SAN JUAN CAPISTRANO, CA (BRAIN)—Two words sum up industry reaction to Interbike’s decision to return the annual tradeshow to Las Vegas next year: thank you.
A wide range of the industry expressed gratitude to Interbike on Wednesday for listening to the outcry over its plans to move the show to Anaheim on Aug. 8-12. On Tuesday, Interbike announced the show would stay in Las Vegas next year, taking place Sept. 14-16 at the Sands Convention Center with Outdoor Demo held at Bootleg Canyon Sept. 12-13. The show will remain there in 2012.
“I am ecstatic about the news on all fronts,” said Lance Donnell, president of Sinclair Imports. Donnell was an early proponent of the move, and gave Interbike his support months ago, but changed his mind after hearing from his European suppliers that they wouldn’t have new product ready in time. Many retailers also told him they couldn’t attend the earlier dates.
This year, Sinclair had 22 booth locations at the show representing four brands, but had it moved to August, Donnell likely would’ve halved that number.
He said Interbike was headed down a dangerous path by moving the show, as it would have further fragmented the industry with exhibitors downscaling their presence—or leaving altogether—over concern that retailers wouldn’t show up.
“Looking a little silly reversing course is a lot better than completely jeopardizing the entire future of the tradeshow, which is what I think was going to happen. I think it was smart,” he said.
Chuck Hooper, president of Seattle Bike Supply, said on Wednesday morning that he’d already received emails from two-dozen dealers saying, ‘They finally listened.’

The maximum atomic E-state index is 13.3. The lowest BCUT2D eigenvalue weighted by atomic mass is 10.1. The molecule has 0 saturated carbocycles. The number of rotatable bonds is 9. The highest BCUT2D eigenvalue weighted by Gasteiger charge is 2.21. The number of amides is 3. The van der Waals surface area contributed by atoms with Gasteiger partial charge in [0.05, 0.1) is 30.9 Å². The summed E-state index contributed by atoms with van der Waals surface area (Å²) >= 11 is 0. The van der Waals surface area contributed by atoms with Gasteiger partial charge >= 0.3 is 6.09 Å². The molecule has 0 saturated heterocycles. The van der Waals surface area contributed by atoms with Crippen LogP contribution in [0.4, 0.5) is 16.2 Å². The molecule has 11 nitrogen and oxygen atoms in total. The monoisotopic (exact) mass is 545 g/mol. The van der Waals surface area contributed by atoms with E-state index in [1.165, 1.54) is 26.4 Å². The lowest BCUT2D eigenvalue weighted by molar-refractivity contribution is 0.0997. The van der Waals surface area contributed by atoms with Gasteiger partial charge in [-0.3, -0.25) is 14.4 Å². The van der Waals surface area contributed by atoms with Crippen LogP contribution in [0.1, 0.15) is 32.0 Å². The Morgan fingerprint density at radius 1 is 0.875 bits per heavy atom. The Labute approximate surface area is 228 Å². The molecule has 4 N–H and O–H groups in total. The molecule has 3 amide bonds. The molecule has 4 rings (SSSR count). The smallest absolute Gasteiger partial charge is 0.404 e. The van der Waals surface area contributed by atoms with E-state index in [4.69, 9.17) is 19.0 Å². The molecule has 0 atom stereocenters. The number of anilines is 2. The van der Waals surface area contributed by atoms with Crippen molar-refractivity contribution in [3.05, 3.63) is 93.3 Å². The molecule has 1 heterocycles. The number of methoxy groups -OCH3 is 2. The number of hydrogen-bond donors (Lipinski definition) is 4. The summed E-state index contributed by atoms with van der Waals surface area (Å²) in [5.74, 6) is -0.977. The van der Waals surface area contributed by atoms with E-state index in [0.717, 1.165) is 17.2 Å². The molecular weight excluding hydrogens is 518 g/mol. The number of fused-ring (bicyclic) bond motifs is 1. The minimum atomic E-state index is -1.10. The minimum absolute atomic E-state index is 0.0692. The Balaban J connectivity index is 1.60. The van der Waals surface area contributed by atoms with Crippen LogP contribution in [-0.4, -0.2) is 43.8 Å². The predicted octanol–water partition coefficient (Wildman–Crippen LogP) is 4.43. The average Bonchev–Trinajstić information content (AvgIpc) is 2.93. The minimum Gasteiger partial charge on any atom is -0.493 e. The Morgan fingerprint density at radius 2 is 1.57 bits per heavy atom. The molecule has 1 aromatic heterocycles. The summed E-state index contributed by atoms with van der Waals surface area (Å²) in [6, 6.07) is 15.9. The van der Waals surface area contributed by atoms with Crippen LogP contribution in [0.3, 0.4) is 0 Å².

“I think Interbike was probably unduly influenced by the wrong people, but hey, bottom line, I think they can do quick damage control by being responsive now and maybe make up for not being attentive to their customers. And your customer is your attendees and exhibitors,” Hooper said. “When you decide not to listen, people within a week’s time are organizing their own trade shows. I would be lying if we didn’t start thinking about it ourselves.”
Interbike announced its new dates and venue on two days before this year’s show began based on multiple surveys and feedback from suppliers, retailers and industry associations.
The change was supported by the National Bicycle Dealers Association, Bikes Belong and the Bicycle Product Suppliers Association. Fred Clements, president of the NBDA, said he thinks Interbike made the right move on Tuesday. In the last couple weeks, the NBDA, which has a contractual obligation to support and endorse Interbike, had been discussing with Interbike management the level of disagreement among retailers and exhibitors with the early August dates, Clements said.
“I would hazard to say the NBDA’s involvement with Interbike was a factor in them choosing to go back…I think the NBDA has been pretty candid with Interbike by face to face communication that the dealer concern was greater than it anticipated,” Clements said.
Jim Mincher, who’s owned Two Wheeler Dealer in Wilmington, North Carolina, for 36 years, and has been attending Interbike since it started, was one of those concerned retailers.
Mincher usually brings three or four of his 15 employees to the tradeshow, but he didn’t want that many people out of the shop in August, typically the busiest time of the year. He was pleased to read of the switch back to September.
“I think it shows that Interbike cares about the dealers. They reversed their decision and that means a lot to go up and say, ‘Hey, it was wrong. Let’s change it.’ I think it shows commitment to the industry instead of making the industry follow them,” Mincher said.